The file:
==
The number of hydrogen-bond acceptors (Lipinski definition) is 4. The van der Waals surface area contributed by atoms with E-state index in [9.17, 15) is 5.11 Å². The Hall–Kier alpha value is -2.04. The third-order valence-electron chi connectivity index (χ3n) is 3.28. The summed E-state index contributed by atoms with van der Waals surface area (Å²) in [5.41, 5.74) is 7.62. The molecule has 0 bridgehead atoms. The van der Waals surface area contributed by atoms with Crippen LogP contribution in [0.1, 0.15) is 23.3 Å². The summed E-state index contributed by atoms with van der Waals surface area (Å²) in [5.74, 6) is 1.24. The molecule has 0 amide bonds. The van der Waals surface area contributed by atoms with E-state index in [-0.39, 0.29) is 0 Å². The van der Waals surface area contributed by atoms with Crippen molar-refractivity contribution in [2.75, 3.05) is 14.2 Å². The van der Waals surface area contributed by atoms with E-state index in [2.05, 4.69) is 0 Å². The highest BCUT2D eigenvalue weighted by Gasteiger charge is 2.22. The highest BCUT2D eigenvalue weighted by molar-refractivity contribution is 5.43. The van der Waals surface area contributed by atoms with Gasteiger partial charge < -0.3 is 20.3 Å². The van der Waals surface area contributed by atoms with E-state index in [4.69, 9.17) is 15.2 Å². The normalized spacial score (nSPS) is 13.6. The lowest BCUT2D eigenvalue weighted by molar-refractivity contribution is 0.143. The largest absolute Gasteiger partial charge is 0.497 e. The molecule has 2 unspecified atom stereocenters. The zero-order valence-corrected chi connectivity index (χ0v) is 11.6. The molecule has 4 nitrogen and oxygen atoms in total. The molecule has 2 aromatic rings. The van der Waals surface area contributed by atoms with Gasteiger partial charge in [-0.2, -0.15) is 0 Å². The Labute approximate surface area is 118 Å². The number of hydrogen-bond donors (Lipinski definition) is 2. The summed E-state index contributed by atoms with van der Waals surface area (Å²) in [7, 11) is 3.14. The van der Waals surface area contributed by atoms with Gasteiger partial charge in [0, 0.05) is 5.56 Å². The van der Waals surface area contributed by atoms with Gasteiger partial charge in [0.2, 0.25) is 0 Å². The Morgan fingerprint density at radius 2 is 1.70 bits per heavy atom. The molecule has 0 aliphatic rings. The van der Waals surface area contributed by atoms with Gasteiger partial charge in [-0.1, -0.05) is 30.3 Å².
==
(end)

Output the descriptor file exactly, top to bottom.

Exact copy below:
The number of hydrogen-bond acceptors (Lipinski definition) is 4. The van der Waals surface area contributed by atoms with E-state index in [9.17, 15) is 5.11 Å². The Hall–Kier alpha value is -2.04. The third-order valence-electron chi connectivity index (χ3n) is 3.28. The summed E-state index contributed by atoms with van der Waals surface area (Å²) in [5.41, 5.74) is 7.62. The molecule has 0 bridgehead atoms. The van der Waals surface area contributed by atoms with Crippen LogP contribution in [0.1, 0.15) is 23.3 Å². The summed E-state index contributed by atoms with van der Waals surface area (Å²) in [5.74, 6) is 1.24. The molecule has 0 amide bonds. The van der Waals surface area contributed by atoms with E-state index in [-0.39, 0.29) is 0 Å². The van der Waals surface area contributed by atoms with Crippen molar-refractivity contribution in [2.75, 3.05) is 14.2 Å². The van der Waals surface area contributed by atoms with E-state index in [2.05, 4.69) is 0 Å². The highest BCUT2D eigenvalue weighted by Gasteiger charge is 2.22. The highest BCUT2D eigenvalue weighted by molar-refractivity contribution is 5.43. The van der Waals surface area contributed by atoms with Gasteiger partial charge < -0.3 is 20.3 Å². The van der Waals surface area contributed by atoms with E-state index in [4.69, 9.17) is 15.2 Å². The normalized spacial score (nSPS) is 13.6. The lowest BCUT2D eigenvalue weighted by molar-refractivity contribution is 0.143. The largest absolute Gasteiger partial charge is 0.497 e. The molecule has 2 unspecified atom stereocenters. The zero-order valence-corrected chi connectivity index (χ0v) is 11.6. The molecule has 4 nitrogen and oxygen atoms in total. The molecule has 2 aromatic rings. The van der Waals surface area contributed by atoms with Gasteiger partial charge in [-0.2, -0.15) is 0 Å². The Labute approximate surface area is 118 Å². The number of hydrogen-bond donors (Lipinski definition) is 2. The summed E-state index contributed by atoms with van der Waals surface area (Å²) in [7, 11) is 3.14. The van der Waals surface area contributed by atoms with Gasteiger partial charge in [0, 0.05) is 5.56 Å². The van der Waals surface area contributed by atoms with Gasteiger partial charge in [0.2, 0.25) is 0 Å². The Morgan fingerprint density at radius 2 is 1.70 bits per heavy atom. The molecule has 0 aliphatic rings. The van der Waals surface area contributed by atoms with Gasteiger partial charge in [-0.1, -0.05) is 30.3 Å².